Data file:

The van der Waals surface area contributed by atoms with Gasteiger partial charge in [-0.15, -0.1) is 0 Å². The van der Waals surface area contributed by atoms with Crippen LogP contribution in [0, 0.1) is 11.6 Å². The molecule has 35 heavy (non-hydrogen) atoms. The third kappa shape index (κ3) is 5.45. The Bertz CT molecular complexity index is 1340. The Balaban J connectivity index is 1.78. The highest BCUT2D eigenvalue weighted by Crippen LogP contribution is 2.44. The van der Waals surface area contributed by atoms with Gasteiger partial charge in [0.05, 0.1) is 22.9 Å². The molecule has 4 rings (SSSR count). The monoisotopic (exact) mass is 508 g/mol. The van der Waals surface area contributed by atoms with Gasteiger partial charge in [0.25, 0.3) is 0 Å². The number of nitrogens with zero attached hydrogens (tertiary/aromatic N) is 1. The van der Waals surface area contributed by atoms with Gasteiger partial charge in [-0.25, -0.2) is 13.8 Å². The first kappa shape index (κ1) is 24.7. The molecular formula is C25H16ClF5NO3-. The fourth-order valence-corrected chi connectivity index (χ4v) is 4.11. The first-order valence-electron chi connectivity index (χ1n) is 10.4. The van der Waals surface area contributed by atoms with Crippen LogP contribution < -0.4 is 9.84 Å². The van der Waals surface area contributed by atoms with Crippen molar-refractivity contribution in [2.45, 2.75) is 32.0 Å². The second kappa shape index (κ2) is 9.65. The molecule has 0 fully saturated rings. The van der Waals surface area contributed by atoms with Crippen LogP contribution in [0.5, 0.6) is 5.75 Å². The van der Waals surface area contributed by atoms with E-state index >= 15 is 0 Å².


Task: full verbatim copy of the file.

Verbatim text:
The van der Waals surface area contributed by atoms with Gasteiger partial charge in [-0.15, -0.1) is 0 Å². The van der Waals surface area contributed by atoms with Crippen LogP contribution in [0, 0.1) is 11.6 Å². The molecule has 35 heavy (non-hydrogen) atoms. The third kappa shape index (κ3) is 5.45. The Bertz CT molecular complexity index is 1340. The Balaban J connectivity index is 1.78. The highest BCUT2D eigenvalue weighted by Crippen LogP contribution is 2.44. The van der Waals surface area contributed by atoms with Gasteiger partial charge in [0.05, 0.1) is 22.9 Å². The molecule has 4 rings (SSSR count). The monoisotopic (exact) mass is 508 g/mol. The van der Waals surface area contributed by atoms with Gasteiger partial charge in [0.25, 0.3) is 0 Å². The number of nitrogens with zero attached hydrogens (tertiary/aromatic N) is 1. The van der Waals surface area contributed by atoms with Gasteiger partial charge in [-0.25, -0.2) is 13.8 Å². The first kappa shape index (κ1) is 24.7. The molecular formula is C25H16ClF5NO3-. The fourth-order valence-corrected chi connectivity index (χ4v) is 4.11. The first-order valence-electron chi connectivity index (χ1n) is 10.4. The van der Waals surface area contributed by atoms with Crippen LogP contribution < -0.4 is 9.84 Å². The van der Waals surface area contributed by atoms with Crippen molar-refractivity contribution in [2.45, 2.75) is 32.0 Å². The second kappa shape index (κ2) is 9.65. The molecule has 0 fully saturated rings. The van der Waals surface area contributed by atoms with Crippen LogP contribution in [0.5, 0.6) is 5.75 Å². The van der Waals surface area contributed by atoms with E-state index >= 15 is 0 Å².